With the 31st pick in the 2013 NFL Draft, the Dallas Cowboys take (drum roll)…Travis Frederick, Wisconsin.
Huh? 31st pick? Who?
Jerry Jones warned his Dallas Cowboys fan base. If he moved in any direction in the first round of the 2013 NFL draft, it would be backwards.
He was as good as his word as he traded the 18th pick in the 2013 NFL draft to a much better team than his, the San Francisco 49ers, last year’s NFC Super Bowl representative. Sitting at number 31, Jones and his brain trust (I use that phrase cautiously and reluctantly) selected the lumberjack-looking center out of Wisconcin, Travis Frederick.
Certainly, the Cowboys needed to address the interior line. They needed someone tough and tough-minded protecting Romo from the thing that gives him the most trouble, a pass rush right up the middle. They needed someone to help open a gap in the defense wide enough for DeMarco Murray to slip through. (The Cowboys were 31st in rushing yards last season.)
No one is arguing the notion of taking a lineman. But no one had Frederick slipping into the first round, either. The fact is Jones could have almost certainly taken him late in the second round. Chris Burke of SI.com agrees that Frederick is a good pick, but a strange choice in the first round:
If the Dallas Cowboys’ main goal from Round 1 was to find a little grit for the interior of their disappointing offensive line, then they succeeded in Wisconsin’s Travis Frederick at 31.
But the Cowboys also sat at No. 18 originally, with both Justin Pugh and Kyle Long (picks Nos. 19 and 20, respectively) there for the taking. Dallas instead opted to dump that pick to Atlanta for the 31st and 74th picks — a move that might work out if the Cowboys score at No. 74 — but, for the moment, the pick stands as a bit of a head-scratcher.
Here’s another one for you, too: Could the Cowboys have waited until Round 2 or 3 to get Frederick? He is a powerful and competitive center, but no one had him carrying a Round 1 grade into Thursday night.
Frederick may prove to be a player for the Cowboys. But if either Pugh or Long (the younger son of Howie Long) proves to be a Pro Bowl caliber difference-maker and Frederick doesn’t, Jones will have one more piece of evidence that as a football man he makes a fine politician/promoter/stadium builder/oil man.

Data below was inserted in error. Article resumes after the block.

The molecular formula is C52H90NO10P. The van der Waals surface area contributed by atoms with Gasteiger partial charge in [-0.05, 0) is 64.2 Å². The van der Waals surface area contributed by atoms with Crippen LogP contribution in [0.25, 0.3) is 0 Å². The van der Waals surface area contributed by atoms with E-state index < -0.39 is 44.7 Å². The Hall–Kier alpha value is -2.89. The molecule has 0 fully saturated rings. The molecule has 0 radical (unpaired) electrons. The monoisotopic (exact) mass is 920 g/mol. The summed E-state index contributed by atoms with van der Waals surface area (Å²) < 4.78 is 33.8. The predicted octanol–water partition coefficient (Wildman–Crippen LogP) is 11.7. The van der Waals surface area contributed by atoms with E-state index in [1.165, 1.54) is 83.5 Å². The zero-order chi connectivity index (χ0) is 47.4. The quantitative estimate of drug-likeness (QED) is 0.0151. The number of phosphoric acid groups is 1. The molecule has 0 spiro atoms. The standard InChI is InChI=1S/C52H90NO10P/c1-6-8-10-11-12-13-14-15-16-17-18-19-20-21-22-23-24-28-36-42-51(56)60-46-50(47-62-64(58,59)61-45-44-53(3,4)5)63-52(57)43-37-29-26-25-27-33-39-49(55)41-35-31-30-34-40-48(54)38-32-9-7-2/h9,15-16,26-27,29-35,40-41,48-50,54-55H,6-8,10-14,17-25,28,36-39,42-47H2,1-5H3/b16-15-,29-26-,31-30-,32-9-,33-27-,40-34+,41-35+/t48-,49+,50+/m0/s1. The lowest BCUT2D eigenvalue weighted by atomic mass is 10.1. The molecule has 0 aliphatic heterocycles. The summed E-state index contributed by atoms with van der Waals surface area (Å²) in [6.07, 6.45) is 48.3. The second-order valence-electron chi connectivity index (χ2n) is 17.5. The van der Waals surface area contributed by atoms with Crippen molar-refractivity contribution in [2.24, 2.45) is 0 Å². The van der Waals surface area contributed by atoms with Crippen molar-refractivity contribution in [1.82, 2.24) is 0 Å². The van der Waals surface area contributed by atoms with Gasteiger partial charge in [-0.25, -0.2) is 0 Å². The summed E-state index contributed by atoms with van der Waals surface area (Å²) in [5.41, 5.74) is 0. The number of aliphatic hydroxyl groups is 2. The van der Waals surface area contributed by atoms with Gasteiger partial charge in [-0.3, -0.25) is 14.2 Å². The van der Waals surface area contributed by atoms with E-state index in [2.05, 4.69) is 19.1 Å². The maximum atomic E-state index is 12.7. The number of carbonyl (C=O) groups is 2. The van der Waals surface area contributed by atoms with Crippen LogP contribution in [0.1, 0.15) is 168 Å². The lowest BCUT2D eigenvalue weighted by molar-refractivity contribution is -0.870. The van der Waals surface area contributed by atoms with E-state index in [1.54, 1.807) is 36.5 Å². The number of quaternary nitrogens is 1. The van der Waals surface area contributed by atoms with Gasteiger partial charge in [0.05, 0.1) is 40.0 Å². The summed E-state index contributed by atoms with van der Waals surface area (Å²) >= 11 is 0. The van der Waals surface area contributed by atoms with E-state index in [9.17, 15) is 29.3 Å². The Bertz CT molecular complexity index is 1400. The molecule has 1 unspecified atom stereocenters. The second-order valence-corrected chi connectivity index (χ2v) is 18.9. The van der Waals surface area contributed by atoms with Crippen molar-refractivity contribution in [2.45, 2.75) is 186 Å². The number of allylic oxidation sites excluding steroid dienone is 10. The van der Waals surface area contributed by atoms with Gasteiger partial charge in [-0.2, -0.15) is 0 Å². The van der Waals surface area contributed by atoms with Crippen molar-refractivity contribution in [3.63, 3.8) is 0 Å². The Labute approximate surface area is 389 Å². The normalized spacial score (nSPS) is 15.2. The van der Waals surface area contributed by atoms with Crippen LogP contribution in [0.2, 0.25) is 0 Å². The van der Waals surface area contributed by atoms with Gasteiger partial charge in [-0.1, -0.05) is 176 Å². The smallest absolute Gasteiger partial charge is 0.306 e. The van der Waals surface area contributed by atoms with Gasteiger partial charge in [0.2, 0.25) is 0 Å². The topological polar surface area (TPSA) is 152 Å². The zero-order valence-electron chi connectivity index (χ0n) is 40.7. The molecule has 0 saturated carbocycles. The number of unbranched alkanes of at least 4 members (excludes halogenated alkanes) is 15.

Do past failures predict present missteps?
Picking up an extra third round pick is no comfort to Cowboys fans when they consider that the 2009 draft, Jones squandered 12 picks. Not one of the 2009 picks remains on the roster. Three years after they were selected, they are all gone. That kind of draft failure results in multiple mediocre seasons and a gutted team.
Allow me to give you another thing to consider. Here are the Cowboys OL picks in the 21st century:
- 2000 – None selected
- C Matt Lehr, 5th round
- T Char-ron Dorsey, 7th round
- G/C Andre Gurode, 2nd round
- C Tyson Walter, 6th round
- C Al Johnson, 2nd round
- G Justin Bates, 7th round
- T Jacob Rogers, 2nd round
- G Stephen Peterman, 3rd round
- T Rob Petitti, 6th round
- T Pat McQuistan, 7th round
- C E.J. Whitley, 7th round
- T James Marten, 3rd round
- T Doug Free, 4th round
- 2008 – None selected
- T Robert Brewster, 3rd round
- T Sam Young, 6th round
- T Tyron Smith, 1st round (9th overall)
- 2012 – None selected
So, what do we have?
- From 2000–2006, The Cowboys selected 11 offensive linemen. One of them, Andre Gurode, made a significant contribution to the team. Two of them, Jacob Rogers and Stephen Petermin, were taken in the 2nd and 3rd rounds respectively in the same year. They were both expected to become fixtures on the offensive line. Neither could play at the NFL level.
- From 2007–2012, disturbingly, only five offensive linemen were chosen. Two of them remain on the team (for now). Doug Free is the current right tackle, but after getting a huge contract, he had a miserable year in 2012 and ended up in a rotation at the position. Tyron Smith, the highest of any of the above picks, looks to be a player.
- Three times in 13 years, Jones did not select a single lineman in the draft. Conventional football wisdom says you win the game in the trenches. If the line cannot protect the quarterback and open lanes for the running game, the offense is in trouble. But nearl 25% of the time, Jones ignored the line on draft day. Disturbing.
- Of the 13 linemen picked, two managed to stay on the team for five years or more. Doug Free has been with the Cowboys for five years now. Andre Gurode, the only Pro Bowler in the bunch, was a staple on the line for 10 years. Gurode was selected to five Pro Bowls.
If recent history has any bearing on the present, it does not make anyone feel better to see Jerry Jones reaching for a player at the bottom of the first round, after trading down and letting two projected first rounders go to other teams.
That said, Travis Frederick was a mauler on a Wisconsin team that ran the ball very well. He is supposed to have a high football IQ. Here is a look at his 2013 draft profile:
The big concern seems to be that he can be taken advantage of by the quicker interior linemen. He should hold up well against the bull rushing road graders.
Here is hoping Jones and his band of merry scouts and coaches finally hit on another lineman.
If Frederick turns out to be another Andre Gurode, job well done. If he is closer to Al Johnson, epic fail once again.
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